ICAP: What is an Intensive Comprehensive Aphasia Program?

What is an ICAP? Intensive Aphasia Therapy Explained

 6 min read

The brain needs a lot of repetition in a short amount of time to change, especially after a stroke or other brain injury. To help people with communication impairments improve more effectively, a special type of aphasia therapy program was developed called an ICAP: Intensive Comprehensive Aphasia Program.

Although ICAPs vary in how they are set up, their use of student therapists, and whether they include recreational components, all ICAPs must be both:

  • Intensive – at least 3 hours per day of speech-language therapy for at least 2 weeks,


  • Comprehensive – addresses a wide range of goals, incorporating multiple approaches to aphasia treatment, including:
    • Technology,
    • Education,
    • Group and individual treatment,
    • Numerous evidence-based therapy approaches to help people with aphasia improve and better participate in meaningful life activities.

An excellent overview of this model is provided in the article “Intensive Comprehensive Aphasia Programs: An International Survey of Practice” (Rose et al., 2013).

Where can I find an ICAP in my area?

Because of the highly specialized nature of these programs, there are not many around. Most people will have to travel to attend one. In a 2012 survey, there were only 12 such programs worldwide! More programs have started since then, so ask your aphasia therapist or call your local university clinic to locate an ICAP near you.

Here are the ones we know about:

If you’re aware of any others, please let us know so we can add it to this article.

More information from an ICAP organizer

Being from Vancouver, we asked Wendy Duke from Columbia Speech and Language Services more about the ICAP that they run here in BC. Wendy and her staff have been running iTAWC (pronounced “I talk”): Intensive Treatment for Aphasia in Western Canada since 2011.

Who benefits from an ICAP?

At iTAWC, we have had attendees in their late teens through to their late 70s – age is not important. Our admission criteria include:

  • Diagnosis of aphasia (any type or severity)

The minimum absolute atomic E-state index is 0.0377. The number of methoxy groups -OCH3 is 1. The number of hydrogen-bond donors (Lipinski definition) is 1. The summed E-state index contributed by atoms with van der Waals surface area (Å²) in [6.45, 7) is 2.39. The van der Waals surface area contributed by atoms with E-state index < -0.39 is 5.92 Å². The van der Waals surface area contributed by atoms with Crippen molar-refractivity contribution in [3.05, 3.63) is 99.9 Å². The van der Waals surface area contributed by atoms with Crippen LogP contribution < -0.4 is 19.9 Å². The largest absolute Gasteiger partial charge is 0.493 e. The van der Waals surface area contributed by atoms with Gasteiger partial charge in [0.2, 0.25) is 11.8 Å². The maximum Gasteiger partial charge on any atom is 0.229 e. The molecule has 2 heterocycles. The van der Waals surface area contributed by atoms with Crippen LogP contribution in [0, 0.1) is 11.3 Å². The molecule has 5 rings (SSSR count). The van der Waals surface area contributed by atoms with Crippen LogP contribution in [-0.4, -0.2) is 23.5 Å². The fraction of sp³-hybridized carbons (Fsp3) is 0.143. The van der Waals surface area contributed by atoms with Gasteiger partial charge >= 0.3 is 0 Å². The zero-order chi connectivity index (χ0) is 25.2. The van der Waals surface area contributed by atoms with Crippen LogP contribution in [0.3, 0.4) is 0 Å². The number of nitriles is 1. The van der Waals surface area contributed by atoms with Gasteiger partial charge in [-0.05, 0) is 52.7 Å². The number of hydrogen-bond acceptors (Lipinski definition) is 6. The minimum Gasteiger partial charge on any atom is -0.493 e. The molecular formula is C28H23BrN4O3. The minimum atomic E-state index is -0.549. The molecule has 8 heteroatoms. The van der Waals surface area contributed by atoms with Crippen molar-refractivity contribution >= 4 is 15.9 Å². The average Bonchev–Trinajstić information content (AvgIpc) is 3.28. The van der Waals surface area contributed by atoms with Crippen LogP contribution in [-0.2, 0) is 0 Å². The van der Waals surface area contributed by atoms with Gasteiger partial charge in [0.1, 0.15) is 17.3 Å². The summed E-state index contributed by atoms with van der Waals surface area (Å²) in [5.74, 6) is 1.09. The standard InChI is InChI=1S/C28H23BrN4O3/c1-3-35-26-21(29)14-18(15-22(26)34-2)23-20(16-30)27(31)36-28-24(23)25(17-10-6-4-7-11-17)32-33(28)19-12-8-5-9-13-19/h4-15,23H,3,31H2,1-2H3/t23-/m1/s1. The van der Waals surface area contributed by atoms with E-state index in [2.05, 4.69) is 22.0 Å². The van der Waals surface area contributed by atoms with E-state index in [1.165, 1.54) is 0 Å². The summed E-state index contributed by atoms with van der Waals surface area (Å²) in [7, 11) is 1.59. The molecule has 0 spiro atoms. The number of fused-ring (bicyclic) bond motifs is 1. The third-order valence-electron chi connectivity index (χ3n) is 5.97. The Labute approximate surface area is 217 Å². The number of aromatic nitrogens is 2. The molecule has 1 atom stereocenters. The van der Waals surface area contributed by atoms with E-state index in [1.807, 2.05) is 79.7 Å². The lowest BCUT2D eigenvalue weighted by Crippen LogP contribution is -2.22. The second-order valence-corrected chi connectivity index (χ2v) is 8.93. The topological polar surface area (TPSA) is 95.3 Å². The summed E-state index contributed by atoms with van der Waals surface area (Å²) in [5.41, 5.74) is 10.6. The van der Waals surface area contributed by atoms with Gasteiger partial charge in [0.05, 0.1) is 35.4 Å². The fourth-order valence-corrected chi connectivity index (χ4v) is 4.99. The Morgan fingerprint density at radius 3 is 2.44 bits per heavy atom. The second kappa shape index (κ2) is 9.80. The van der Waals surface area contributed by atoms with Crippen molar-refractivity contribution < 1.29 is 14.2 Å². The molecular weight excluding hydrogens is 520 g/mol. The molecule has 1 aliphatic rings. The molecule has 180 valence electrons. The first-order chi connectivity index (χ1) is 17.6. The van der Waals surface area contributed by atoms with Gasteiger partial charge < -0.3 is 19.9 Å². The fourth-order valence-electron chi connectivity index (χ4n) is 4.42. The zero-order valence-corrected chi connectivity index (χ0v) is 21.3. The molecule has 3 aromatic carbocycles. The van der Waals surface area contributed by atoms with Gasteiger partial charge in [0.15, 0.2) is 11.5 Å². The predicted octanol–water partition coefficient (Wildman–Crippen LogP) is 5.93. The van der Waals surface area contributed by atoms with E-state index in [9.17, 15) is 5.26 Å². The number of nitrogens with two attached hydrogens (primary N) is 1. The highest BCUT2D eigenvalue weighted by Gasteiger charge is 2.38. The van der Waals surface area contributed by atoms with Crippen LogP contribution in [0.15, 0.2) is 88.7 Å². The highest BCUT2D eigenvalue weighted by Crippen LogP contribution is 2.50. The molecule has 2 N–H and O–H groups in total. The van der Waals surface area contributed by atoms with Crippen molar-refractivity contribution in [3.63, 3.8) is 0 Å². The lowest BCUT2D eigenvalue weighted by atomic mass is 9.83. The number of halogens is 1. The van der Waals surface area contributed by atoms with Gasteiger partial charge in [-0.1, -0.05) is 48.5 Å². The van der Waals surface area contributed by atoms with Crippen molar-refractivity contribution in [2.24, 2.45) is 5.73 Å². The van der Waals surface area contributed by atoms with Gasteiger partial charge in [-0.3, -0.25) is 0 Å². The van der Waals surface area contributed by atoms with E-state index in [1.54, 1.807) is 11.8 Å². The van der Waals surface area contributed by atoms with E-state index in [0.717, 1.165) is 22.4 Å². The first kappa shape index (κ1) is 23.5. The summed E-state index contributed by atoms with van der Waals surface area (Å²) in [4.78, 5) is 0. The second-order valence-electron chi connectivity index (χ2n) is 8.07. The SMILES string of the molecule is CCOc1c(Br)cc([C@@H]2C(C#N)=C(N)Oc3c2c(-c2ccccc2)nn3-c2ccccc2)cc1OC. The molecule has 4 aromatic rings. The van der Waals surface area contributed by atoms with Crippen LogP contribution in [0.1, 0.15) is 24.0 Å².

• Sufficient hearing, vision, and memory to participate
  • Independence for toileting and safe eating (or an assistant present)
  • Stamina and energy for hard work
  • A “can do” attitude!

What is your ICAP like?

On the first day, we provide a comprehensive speech and language assessment, and conduct interviews with our clients and their family members to learn more about their goals and interests. Treatment begins the following day. Our main focus is on expression, conversation, and social connection.

We offer two versions of the program; each runs Monday-Friday for 4 weeks:

  • Fall and Winter/Spring: 3.25 hours/day
    • SLPs provide therapy in a one-to-one ratio in 3 50-minute sessions and a conversation group
  • Summer: 4.25 hours/day
    • 2 hours of one-to-one therapy provided by SLPs
    • 25 hours of additional therapy “functional lab” time provided by SLP-supervised graduate student interns

What are the treatment goals in an ICAP?

There is no such thing as a “typical” session because activities are customized to each individual. Goals can be very specific and targeted within a couple of sessions (e.g., saying “I love you” to a spouse), or more general and targeted for weeks (e.g., “being able to take turns in a conversation”). Here are some examples of actual specific goals:

  • Send text messages to my friends without help
  • Read a short newspaper column independently
  • Give a toast at my daughter’s wedding
  • Read a bedtime story to my granddaughter
  • Pronounce words with more than one syllable
  • Say words and phrases used in playing bridge
  • Tell my spouse about my day

What do participants think of ICAPs?